× Digital News Videos Health & Science Opinion Education Columnists Cartoons Lifestyle Moi Cabinets Arts & Culture Ramadhan Special Podcasts E-Paper Lifestyle & Entertainment Nairobian Entertainment Eve Woman Travelog TV Stations KTN Home KTN News BTV KTN Farmers TV Radio Stations Radio Maisha Spice FM Vybez Radio Enterprise VAS E-Learning Digger Classified Jobs Games Crosswords Sudoku The Standard Group Corporate Contact Us Rate Card Vacancies DCX O.M Portal Corporate Email RMS

New tea rules to take effect in September

By Kirsten Kanja | August 4th 2020

The new tea industry regulations will be implemented at the end of the month, the government said yesterday.

This is after the government yesterday announced that the new tea regulations are ready for operationalisation at end-month.

The regulations were unveiled by the Agriculture Cabinet Secretary Peter Munya (pictured) on May 21 and sent to the Attorney General’s office for gazette ment

CS Munya said the regulations will empower farmers by creating a transparent and accountable value chain.

Mr Munya’s move to improve farmer’s conditions came after President Uhuru Kenyatta early this year ordered the Ministry of Agriculture to relieve the Kenya Tea Development Agency (KTDA) some of its roles.

“Having given all tea-sector players sufficient time to familiarise themselves with the new regulatory requirements and to create their own internal implementation capacity, the tea industry regulations are now ready for implementation,” the CS said at a press briefing at Kilimo House, Nairobi, yesterday.

Mr Munya said the regulations are first steps towards addressing persistent problems in the sector that has condemned farmers to poverty despite producing enough tea that fetches super prices globally.

Take a quick survey and help us improve our website!

Take a survey

“These regulations, shortly to be followed by a new Tea Act currently before parliament are only one of the many measures that the government will implement to reverse the fortunes of the tea sector,” said Munya.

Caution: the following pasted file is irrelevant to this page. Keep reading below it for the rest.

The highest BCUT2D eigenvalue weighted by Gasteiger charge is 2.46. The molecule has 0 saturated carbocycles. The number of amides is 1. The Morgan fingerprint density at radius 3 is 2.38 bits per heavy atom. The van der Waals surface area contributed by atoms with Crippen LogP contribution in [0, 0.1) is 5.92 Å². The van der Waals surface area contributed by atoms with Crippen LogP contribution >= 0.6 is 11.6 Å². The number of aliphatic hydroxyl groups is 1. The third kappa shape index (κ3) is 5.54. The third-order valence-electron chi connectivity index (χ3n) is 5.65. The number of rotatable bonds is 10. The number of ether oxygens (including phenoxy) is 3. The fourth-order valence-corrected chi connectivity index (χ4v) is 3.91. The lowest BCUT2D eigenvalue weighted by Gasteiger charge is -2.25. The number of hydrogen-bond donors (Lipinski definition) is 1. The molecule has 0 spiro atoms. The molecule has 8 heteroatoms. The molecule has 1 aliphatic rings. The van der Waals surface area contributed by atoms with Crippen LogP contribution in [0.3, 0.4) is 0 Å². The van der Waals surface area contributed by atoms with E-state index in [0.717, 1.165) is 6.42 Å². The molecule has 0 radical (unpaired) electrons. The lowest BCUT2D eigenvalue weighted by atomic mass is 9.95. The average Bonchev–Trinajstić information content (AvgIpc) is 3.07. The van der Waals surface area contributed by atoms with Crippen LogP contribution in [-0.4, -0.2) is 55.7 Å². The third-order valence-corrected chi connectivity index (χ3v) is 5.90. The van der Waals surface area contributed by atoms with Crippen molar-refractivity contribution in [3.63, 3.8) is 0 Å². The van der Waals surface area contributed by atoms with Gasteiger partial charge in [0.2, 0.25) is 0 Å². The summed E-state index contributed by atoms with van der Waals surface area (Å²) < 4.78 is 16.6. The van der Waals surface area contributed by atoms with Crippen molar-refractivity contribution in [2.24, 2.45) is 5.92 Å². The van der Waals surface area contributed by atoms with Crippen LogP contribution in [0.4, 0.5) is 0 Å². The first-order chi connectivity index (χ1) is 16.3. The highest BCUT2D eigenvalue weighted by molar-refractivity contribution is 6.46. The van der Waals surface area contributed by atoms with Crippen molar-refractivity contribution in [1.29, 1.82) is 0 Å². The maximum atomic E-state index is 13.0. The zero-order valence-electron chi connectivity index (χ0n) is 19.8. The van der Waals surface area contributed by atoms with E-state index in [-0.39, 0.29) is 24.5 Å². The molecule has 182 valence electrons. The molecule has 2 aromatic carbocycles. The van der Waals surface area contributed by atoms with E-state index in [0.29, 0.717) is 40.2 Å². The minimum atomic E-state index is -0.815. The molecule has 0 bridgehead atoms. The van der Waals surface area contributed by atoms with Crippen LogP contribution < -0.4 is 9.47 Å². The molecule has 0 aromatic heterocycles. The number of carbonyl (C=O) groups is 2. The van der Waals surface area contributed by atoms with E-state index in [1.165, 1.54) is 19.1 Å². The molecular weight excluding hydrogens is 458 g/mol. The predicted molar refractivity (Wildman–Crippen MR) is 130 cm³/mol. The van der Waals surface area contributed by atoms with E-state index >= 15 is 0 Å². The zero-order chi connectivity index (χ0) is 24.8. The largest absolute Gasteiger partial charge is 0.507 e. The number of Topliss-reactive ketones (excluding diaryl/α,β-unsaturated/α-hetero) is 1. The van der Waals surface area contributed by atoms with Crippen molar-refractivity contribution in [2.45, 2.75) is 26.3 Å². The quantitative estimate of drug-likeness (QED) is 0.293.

Other areas that President Kenyatta directed the Agriculture ministry to address through these regulations include graft and exploitation of farmers, conflict of interest in the management of the tea value chain.

Others are reforming the chain to up increase farmer’s incomes rather than that of middlemen, challenge of low tea prices and delayed payment to farmers as well as mismanagement within KTDA. Tea factories must also be constructed and commissioned within three years of the issuance of the license failure to which the license will lapse.

“Tea brokers, buyers and the auction organiser shall ensure that the proceeds from the sale of tea are remitted to the tea factory’s accounts within 14 days from the date of auction,” reads the document on implementation timelines for the new regulations.

According to the document, the remuneration of services offered by the management agent shall not exceed 1.5 per cent of the net sales value of the tea sold at the auction per year.

The regulations also aimed at fetching better prices for the Kenyan produce. A key adjustment to the regulations is the requirement that any unsold tea at the auction be relisted for sale during the subsequent auctions.

Share this story
Daddy's Girl: Journey on being raised by single father
He says she will tell her own story. He wants to tell his, and that of his daughter.
I eagerly await my baby's first steps
Spina Bifida, and though rare in the general population, it is the most common neural tube defect in the world